FSOI Labour Conference meeting packed and enthusiastic

0001-2Free Speech on Israel’s Labour Conference fringe meeting on Sunday was packed to capacity and beyond. An audience of 300 heard the FSOI analysis of the fabricated antisemitism scare which has been rocking the Labour Party all summer in an attempt to undermine Corbyn’s position. The title of the meeting ‘Jewish Socialists against the Anti-Corbyn Witch-hunt: Anti-Zionism is not Antisemitism’ chimed with many hundreds of delegates.

Earlier in the evening, people wanting to hear the Free Speech on Israel message were turned away from a packed meeting at the Momentum hub  – the day after Jeremy Corbyn’s decisive re-election as party leader.

The meeting at the Momentum hub, chaired by Richard Kuper of Jews for Justice for Palestinians (JFJFP), heard a debate between the FSOI and Zionist positions. The latter was represented by Jeremy Newmark, national chair of the Jewish Labour Movement (JLM); also on the panel were Rhea Wolfson, newly elected to the Labour Party National Executive Committee; Jackie Walker, vice-chair of Momentum, only recently reinstated after suspension from the party; and Jonathan Rosenhead speaking for FSOI.

In the discussion Newmark revealed that the JLM had ended its long-standing affiliation to the World Zionist Organisation.  Clearly criticism of that link had hit home.

Update: Newmark has since said it has not ended its links with WZO: it has “never been affiliates,” but organises within it.

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From their membership page

Their home page states “we are members of the progressive coalition of Avodah/Meretz/Arzenu/Ameinu within the WZO”. If anyone can elucidate the relationship between Newmark’s latest statement and the entries on their website we would be pleased to hear

Jackie Walker spoke again at the FSOI meeting which focused explicitly on the witch hunt. She shared the platform with British Palestinian lawyer Salma Karmi-Ayyoub and Glyn Secker who captained the Jewish Boat to Gaza in 2010.

Salma Karmi-Ayyoub’s contribution in particular detailed the potential damaging affect of the attempt to silence the anti-Zionist critique on the Palestinian struggle against injustice. The audience response indicated an appetite for actively resisting the witch hunt.

A video of the meeting will appear on this site soon

Naomi Wimbourne-Idrissi

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3 thoughts on “FSOI Labour Conference meeting packed and enthusiastic”

    1. Thank you friends, I too am looking forward to seeing the video, especially in view of the totally decontextualised report on the meeting on the Today Programme this morning! Time for more letters of complaint.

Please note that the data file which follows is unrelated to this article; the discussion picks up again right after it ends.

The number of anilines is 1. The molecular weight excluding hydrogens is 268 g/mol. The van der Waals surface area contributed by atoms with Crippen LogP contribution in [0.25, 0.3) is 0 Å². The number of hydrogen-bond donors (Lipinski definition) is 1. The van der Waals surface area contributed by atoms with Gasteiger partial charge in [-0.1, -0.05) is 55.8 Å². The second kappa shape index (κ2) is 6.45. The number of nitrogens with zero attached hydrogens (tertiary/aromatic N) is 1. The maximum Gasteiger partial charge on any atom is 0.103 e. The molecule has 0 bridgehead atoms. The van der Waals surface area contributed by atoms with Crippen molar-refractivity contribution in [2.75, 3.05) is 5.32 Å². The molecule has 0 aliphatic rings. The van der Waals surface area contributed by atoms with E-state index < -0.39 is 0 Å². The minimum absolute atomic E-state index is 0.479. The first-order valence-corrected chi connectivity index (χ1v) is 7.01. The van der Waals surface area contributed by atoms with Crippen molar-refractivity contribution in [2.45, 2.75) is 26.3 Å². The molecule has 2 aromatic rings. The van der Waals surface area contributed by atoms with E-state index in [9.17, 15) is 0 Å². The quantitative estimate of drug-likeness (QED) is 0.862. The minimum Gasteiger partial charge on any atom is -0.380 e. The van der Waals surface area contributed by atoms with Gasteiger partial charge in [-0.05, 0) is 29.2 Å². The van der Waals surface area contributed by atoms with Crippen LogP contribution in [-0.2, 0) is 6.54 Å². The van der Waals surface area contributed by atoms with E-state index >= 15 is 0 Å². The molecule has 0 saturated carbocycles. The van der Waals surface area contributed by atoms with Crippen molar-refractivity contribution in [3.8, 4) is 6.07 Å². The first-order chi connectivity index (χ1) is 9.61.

1. The question of the JLM’s affiliation or not to the WZO is extremely puzzling. In May, the JLM website said that “The Jewish Labour Movement (UK), founded in 2004, is the successor organisation to Poale Zion (founded in 1905). The Jewish Labour Movement affiliated with the Labour Party in the UK as a Socialist society in 1920. It is also affiliated with the World Labour Zionist Movement, a faction within the World Zionist Organization.” That description seems to have been taken down from the website recently. It would be interesting to know when and why. Was a decision taken to play down the WZO affiliation (or association) in order to gain more credibility within the Labour Party? As the screenshot at goo.gl/tmPplc shows, when I chatted with the JLM on their facebook page in April, they seemed to believe that they were affiliated to the WZO, and were against disaffiliating. They also told me that as a non-Zionist Jew I was not eligible to join. And the only way anyone joining could discover their current position on matters where they are in agreement or disagreement with the WZO would be to trawl through minutes and voting records of WZO congress and Va’ad Hapoel. This information is not available online, and I’m not sure if it available in English anywhere. I very much doubt whether the majority of members have undertaken such a search. Some more transparency from the JLM about their affiliations and policies would be useful. Perhaps they could begin by stating the exact nature of the relationship with other organisations outside the Labour Party, and publishing the motions and interventions which they have made in such organisations.

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